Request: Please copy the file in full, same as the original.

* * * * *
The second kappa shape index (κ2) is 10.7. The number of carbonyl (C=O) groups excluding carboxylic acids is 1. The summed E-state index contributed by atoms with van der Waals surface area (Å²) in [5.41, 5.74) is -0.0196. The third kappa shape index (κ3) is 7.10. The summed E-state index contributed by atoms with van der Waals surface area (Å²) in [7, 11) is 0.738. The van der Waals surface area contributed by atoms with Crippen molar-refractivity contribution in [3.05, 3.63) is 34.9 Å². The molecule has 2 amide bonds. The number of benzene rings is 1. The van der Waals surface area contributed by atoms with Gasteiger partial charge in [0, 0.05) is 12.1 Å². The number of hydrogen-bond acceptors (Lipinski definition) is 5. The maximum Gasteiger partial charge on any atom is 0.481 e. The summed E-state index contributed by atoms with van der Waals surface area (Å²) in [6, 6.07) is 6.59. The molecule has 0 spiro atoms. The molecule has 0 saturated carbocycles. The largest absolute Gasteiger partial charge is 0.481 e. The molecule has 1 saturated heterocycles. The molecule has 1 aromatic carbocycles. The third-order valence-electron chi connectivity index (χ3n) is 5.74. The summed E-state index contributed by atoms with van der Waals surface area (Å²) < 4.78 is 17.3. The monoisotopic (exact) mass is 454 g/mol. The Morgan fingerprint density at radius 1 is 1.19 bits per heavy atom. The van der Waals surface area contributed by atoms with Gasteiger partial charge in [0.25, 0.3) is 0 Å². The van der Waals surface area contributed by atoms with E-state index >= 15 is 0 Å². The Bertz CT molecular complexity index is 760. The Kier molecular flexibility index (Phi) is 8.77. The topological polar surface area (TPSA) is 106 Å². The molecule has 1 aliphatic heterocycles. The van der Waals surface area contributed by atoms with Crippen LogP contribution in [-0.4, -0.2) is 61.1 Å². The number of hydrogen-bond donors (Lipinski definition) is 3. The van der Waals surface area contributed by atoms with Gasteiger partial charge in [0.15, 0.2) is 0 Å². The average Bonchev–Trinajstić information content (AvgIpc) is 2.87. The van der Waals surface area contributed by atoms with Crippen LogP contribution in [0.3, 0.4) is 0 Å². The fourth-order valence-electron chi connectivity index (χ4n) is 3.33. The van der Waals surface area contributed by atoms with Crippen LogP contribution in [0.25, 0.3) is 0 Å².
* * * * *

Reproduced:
The second kappa shape index (κ2) is 10.7. The number of carbonyl (C=O) groups excluding carboxylic acids is 1. The summed E-state index contributed by atoms with van der Waals surface area (Å²) in [5.41, 5.74) is -0.0196. The third kappa shape index (κ3) is 7.10. The summed E-state index contributed by atoms with van der Waals surface area (Å²) in [7, 11) is 0.738. The van der Waals surface area contributed by atoms with Crippen molar-refractivity contribution in [3.05, 3.63) is 34.9 Å². The molecule has 2 amide bonds. The number of benzene rings is 1. The van der Waals surface area contributed by atoms with Gasteiger partial charge in [0, 0.05) is 12.1 Å². The number of hydrogen-bond acceptors (Lipinski definition) is 5. The maximum Gasteiger partial charge on any atom is 0.481 e. The summed E-state index contributed by atoms with van der Waals surface area (Å²) in [6, 6.07) is 6.59. The molecule has 0 spiro atoms. The molecule has 0 saturated carbocycles. The largest absolute Gasteiger partial charge is 0.481 e. The molecule has 1 saturated heterocycles. The molecule has 1 aromatic carbocycles. The third-order valence-electron chi connectivity index (χ3n) is 5.74. The summed E-state index contributed by atoms with van der Waals surface area (Å²) < 4.78 is 17.3. The monoisotopic (exact) mass is 454 g/mol. The Morgan fingerprint density at radius 1 is 1.19 bits per heavy atom. The van der Waals surface area contributed by atoms with Gasteiger partial charge in [0.25, 0.3) is 0 Å². The van der Waals surface area contributed by atoms with E-state index >= 15 is 0 Å². The Bertz CT molecular complexity index is 760. The Kier molecular flexibility index (Phi) is 8.77. The topological polar surface area (TPSA) is 106 Å². The molecule has 1 aliphatic heterocycles. The van der Waals surface area contributed by atoms with Crippen LogP contribution in [-0.4, -0.2) is 61.1 Å². The number of hydrogen-bond donors (Lipinski definition) is 3. The van der Waals surface area contributed by atoms with Gasteiger partial charge in [0.15, 0.2) is 0 Å². The average Bonchev–Trinajstić information content (AvgIpc) is 2.87. The van der Waals surface area contributed by atoms with Crippen LogP contribution in [0.3, 0.4) is 0 Å². The fourth-order valence-electron chi connectivity index (χ4n) is 3.33. The van der Waals surface area contributed by atoms with Crippen LogP contribution in [0.25, 0.3) is 0 Å².